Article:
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One of the wolves net-trapped in Canada in winter 2019 and Photo courtesy of Michelle Verant and the National Park Service.
By Tanda Gmiter
Isle Royale, MI – A wolf that was net-trapped in Canada in late February and relocated to Michigan’s Isle Royale was found dead recently in the middle of a large swamp area in the island’s Siskiwit Bay, the National Park Service said.
The death of this black male wolf from Ontario is the second on-island death of a wolf involved in the long-term relocation effort being overseen by the NPS. Its goal is to boost the number of predators on the remote wilderness island that is now teeming with moose. They hope to introduce up to 30 new wolves onto Isle Royale in the next few years.
Since last fall, 14 wolves have been caught in Minnesota and different parts of Canada and been brought to Isle Royale for release. With this latest death, the number of new wolves has dropped to a dozen. They joined the two remaining island-born wolves, who researchers have said are not able to have any viable offspring.
The recent wolf death was disappointing to park service staff, who said they were not able to recover its body in time to get a conclusive cause of death.
There are at least a couple black-coated wolves among those that have been released on the island since last September. The wolf known as W006M was one of them. His GPS tracking collar began transmitting a mortality signal in late March, and it would be later in April before park staff could reach the island to investigate.
The small national park is an island archipelago in Lake Superior that sits about 60 miles from the Upper Peninsula mainland. It typically opens for the season in late April.
“NPS personnel, unable to access the island, had to wait until the park reopened for the 2019 season to investigate. The wolf was located in the middle of Siskiwit swamp, a large wetland complex at the southwest end of the island,” park staff said this week.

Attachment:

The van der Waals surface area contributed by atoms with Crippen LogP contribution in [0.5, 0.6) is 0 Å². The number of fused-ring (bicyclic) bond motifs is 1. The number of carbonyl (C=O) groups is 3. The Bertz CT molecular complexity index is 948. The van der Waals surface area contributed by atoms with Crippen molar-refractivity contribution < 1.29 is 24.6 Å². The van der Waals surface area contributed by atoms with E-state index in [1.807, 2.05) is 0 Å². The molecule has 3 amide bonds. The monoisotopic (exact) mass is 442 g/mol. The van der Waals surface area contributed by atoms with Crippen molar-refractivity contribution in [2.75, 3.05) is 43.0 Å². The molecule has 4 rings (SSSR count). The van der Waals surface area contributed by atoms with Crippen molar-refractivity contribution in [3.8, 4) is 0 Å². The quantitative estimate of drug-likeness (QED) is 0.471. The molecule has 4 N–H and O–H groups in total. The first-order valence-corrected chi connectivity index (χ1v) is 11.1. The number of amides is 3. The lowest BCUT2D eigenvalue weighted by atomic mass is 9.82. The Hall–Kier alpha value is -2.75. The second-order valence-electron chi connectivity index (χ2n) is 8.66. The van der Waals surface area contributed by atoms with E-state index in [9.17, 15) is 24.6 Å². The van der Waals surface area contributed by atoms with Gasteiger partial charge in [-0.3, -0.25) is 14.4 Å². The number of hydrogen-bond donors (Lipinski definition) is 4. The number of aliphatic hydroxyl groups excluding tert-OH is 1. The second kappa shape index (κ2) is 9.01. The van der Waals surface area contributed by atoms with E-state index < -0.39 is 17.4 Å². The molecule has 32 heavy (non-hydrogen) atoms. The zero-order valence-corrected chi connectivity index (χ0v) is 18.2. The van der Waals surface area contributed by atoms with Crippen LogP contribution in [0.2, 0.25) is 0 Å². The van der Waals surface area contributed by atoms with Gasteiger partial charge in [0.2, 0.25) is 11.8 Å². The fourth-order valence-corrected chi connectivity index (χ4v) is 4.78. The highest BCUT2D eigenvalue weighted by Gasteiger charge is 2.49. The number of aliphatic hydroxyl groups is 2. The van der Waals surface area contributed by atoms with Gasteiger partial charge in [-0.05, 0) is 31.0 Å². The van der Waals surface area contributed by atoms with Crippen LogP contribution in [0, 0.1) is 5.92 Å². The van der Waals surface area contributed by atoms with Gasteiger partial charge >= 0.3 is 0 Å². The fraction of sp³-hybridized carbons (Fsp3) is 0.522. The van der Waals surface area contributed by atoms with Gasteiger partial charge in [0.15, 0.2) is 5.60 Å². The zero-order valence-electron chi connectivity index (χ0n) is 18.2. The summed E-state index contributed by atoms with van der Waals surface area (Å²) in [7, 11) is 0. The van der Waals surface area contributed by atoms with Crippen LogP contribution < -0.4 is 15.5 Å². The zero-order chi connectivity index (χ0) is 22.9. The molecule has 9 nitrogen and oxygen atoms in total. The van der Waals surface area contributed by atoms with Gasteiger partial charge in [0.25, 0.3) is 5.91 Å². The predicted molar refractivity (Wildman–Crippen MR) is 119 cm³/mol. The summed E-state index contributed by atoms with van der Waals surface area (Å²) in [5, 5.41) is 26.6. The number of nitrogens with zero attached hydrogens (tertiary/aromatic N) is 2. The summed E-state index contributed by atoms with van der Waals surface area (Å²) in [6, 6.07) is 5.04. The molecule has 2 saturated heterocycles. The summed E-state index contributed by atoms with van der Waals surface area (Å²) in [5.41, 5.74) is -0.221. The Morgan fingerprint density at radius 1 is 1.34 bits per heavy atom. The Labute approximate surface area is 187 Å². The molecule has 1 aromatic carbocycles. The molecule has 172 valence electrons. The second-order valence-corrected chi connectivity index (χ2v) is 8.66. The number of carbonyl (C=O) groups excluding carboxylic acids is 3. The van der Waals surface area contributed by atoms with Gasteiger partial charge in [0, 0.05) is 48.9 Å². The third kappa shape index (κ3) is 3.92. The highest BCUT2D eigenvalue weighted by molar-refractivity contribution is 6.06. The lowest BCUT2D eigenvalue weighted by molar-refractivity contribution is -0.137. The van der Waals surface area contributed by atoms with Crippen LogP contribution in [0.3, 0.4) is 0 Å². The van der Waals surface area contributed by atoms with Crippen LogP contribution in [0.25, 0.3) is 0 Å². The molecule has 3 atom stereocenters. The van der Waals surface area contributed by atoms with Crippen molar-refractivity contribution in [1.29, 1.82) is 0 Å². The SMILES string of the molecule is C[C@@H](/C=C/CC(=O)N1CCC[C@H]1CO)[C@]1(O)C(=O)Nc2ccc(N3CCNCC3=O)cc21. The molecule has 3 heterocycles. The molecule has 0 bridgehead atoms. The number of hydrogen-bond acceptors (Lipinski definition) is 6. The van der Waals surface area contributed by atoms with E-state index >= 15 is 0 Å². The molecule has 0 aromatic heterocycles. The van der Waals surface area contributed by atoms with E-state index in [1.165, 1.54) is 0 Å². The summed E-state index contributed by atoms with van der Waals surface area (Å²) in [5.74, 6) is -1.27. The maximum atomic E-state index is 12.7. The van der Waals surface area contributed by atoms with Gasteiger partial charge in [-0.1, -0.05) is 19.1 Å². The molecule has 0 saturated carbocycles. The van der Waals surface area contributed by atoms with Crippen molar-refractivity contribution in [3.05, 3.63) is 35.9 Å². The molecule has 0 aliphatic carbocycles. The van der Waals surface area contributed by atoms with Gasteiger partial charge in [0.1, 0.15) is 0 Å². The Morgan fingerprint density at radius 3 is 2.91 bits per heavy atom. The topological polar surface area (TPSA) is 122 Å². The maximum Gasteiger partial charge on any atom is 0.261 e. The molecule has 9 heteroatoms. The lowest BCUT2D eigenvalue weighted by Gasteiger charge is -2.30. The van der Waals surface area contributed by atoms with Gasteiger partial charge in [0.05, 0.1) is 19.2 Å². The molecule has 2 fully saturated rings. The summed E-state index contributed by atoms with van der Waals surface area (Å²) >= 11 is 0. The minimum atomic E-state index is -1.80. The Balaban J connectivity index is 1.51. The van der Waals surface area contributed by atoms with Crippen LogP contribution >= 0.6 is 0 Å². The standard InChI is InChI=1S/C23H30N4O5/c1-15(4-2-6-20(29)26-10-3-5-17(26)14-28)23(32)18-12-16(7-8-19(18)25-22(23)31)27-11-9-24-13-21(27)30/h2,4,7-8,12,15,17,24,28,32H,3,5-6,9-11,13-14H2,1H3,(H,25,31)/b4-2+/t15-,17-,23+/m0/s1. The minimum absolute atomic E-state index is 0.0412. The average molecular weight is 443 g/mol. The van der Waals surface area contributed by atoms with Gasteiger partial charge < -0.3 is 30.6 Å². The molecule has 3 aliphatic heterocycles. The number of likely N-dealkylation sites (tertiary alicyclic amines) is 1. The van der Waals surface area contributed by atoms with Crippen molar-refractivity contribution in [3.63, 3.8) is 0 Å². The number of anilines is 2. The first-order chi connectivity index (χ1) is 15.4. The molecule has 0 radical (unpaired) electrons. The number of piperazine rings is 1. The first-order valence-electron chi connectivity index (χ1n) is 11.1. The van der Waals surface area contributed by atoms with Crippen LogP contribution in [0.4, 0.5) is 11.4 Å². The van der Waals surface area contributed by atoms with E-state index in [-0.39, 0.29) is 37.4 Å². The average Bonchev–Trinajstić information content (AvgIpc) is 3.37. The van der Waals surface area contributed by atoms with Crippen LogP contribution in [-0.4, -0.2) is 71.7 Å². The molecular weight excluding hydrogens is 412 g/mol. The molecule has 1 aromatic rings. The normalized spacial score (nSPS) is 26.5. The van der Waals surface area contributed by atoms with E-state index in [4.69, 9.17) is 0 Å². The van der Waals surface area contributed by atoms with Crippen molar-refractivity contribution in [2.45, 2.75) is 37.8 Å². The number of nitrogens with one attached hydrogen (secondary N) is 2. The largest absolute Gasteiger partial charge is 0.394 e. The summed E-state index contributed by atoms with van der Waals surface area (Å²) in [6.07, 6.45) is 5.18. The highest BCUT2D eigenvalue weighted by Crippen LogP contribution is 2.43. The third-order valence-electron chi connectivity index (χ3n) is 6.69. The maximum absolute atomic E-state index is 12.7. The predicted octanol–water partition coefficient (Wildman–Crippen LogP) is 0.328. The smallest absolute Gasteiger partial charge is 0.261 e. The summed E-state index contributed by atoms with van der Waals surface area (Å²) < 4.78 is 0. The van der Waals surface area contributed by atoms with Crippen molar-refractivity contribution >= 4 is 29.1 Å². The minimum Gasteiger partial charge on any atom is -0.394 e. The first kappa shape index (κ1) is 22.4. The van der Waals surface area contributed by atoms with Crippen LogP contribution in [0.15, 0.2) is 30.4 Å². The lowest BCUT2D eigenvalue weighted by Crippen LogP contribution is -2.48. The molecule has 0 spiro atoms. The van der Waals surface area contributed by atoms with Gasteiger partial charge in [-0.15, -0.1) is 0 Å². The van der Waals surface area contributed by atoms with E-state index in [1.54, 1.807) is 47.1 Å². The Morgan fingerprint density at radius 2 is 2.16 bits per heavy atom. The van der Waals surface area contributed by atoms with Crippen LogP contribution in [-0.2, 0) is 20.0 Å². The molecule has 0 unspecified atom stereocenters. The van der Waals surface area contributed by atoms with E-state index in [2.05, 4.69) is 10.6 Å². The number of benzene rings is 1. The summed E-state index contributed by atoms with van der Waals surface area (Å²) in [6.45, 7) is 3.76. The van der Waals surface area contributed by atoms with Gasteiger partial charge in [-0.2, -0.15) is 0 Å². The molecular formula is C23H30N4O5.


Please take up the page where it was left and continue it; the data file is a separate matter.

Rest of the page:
“NPS personnel and cooperating investigators from State University of New York-College of Environmental Science and Forestry (SUNY-ESF) using coordinates provided by the GPS collar traveled five miles into the swamp to recover the carcass and determine the cause of death. The GPS collar quit transmitting two weeks prior.
“Investigators found no apparent signs of injury or struggle, however, the carcass was in a very deteriorated state due to melting snow and wet conditions, making an accurate cause of death determination impossible.”
Male wolf found dead on Isle Royale
Necropsies detail deaths of 2 wolves in Isle Royale relocation project
One female wolf died after being caught in Minnesota, and a male wolf was found dead on the island a short time after being released.
Statistically speaking, project organizers knew losses were likely with a multi-year relocation effort. The other male wolf found dead on the island was discovered in October after his GPS tracker transmitted a mortality signal. He had been on Isle Royale for several week after being caught and relocated from Minnesota. A necropy showed he died of pneumonia.
Another Minnesota wolf, a female, died after she was caught but before she could be transported to the island. In that case, scientists think her death was due to anesthesia-related stress. After this death, project staff made changes to the way they handled the wolves after they were caught.
Another loss was not a death, but a departure. A female wolf relocated from Minnesota left the island in late January, walking back toward Canada on an ice bridge created by last winter’s Polar Vortex.
In this Feb. 28, 2019 file photo provided by the Ontario Ministry of Natural Resources and Forestry, the U.S. National Park Service and the National Parks of Lake Superior Foundation, a white wolf is released onto Isle Royale National Park in Michigan. AP
The annual survival rate for wild wolves in Michigan’s U.P. is about 75 percent, park staff said.
“After translocation of 11 wolves this winter it was a disappointment to learn of this mortality and even more frustrating that the carcass could not be accessed in a timely way for a detailed necropsy,” said Mark Romanski, division chief of natural resources for Isle Royale. “A few weeks prior, this male was traveling with one of the females translocated from Minnesota in October 2018. It would have been nice to see them stay together.”
As for the 12 new wolves still settling in on the island, overlapping signals from their GPS tracking collars show some are starting to hang out together.
The first female wolf relocated from Minnesota last September has been traveling since early April with two males wolves relocated from Michipicoten Island in Canada.
“While GPS data indicate these three wolves have been together on numerous occasions, it’s too early to tell whether we have a makings of a wolf pack,” said Romanski, “but it is reassuring that we have wolves spending time together and feeding.”